Today, more than ever, retailers need to analyze the key solvency (liquidity) and efficiency financial ratio measures that affect how well their firms perform and to engage in long-term activities that will lead to improved results. Clearly, the recent ‘Great Recession’
has had a significant negative impact on retailers worldwide. Yet, an important question remains largely answered: Was the retail industry a major contributor to the events leading up to the economic crisis or was it an affected bystander shaken by the recession? This paper addresses the question
for US retailing, the largest retail economy in the world. Although there has been considerable research on some aspects of the performance of the industry and individual firms, no prior studies exist that comprehensively examine the financial ratio performance of the totality of US retailing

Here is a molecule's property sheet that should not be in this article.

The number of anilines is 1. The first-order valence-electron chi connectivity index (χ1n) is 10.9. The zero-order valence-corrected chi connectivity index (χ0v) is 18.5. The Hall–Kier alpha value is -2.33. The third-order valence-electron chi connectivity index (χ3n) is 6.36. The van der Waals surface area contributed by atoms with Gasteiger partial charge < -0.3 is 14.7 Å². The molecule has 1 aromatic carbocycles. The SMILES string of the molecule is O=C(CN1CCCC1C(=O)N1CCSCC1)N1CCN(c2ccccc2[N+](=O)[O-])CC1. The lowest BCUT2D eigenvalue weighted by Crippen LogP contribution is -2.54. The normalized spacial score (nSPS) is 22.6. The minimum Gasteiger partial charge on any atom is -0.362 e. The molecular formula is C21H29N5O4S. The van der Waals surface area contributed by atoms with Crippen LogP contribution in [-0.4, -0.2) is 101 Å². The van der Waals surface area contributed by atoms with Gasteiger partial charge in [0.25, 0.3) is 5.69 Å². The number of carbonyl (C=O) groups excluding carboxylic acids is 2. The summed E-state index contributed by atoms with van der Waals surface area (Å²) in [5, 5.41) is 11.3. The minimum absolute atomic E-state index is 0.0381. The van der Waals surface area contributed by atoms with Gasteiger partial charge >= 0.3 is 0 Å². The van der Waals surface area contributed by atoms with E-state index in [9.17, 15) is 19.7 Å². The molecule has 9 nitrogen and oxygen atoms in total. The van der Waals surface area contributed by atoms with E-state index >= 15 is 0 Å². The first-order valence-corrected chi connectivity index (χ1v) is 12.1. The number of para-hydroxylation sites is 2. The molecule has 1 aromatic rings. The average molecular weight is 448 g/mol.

over time. Here, the financial performance of US retailers in 54 different sectors is analyzed for the 1982–2007 period using a model and data derived from Dun & Bradstreet's annual Industry Norms & Key Business Ratios. Results show that for many financial measures –
such as the current ratio, liabilities to net worth, return on sales (profit margin), return on assets, financial leverage, and return on net worth – US retailing's financial performance has been in a steady decline for decades. The model introduced here is largely validated.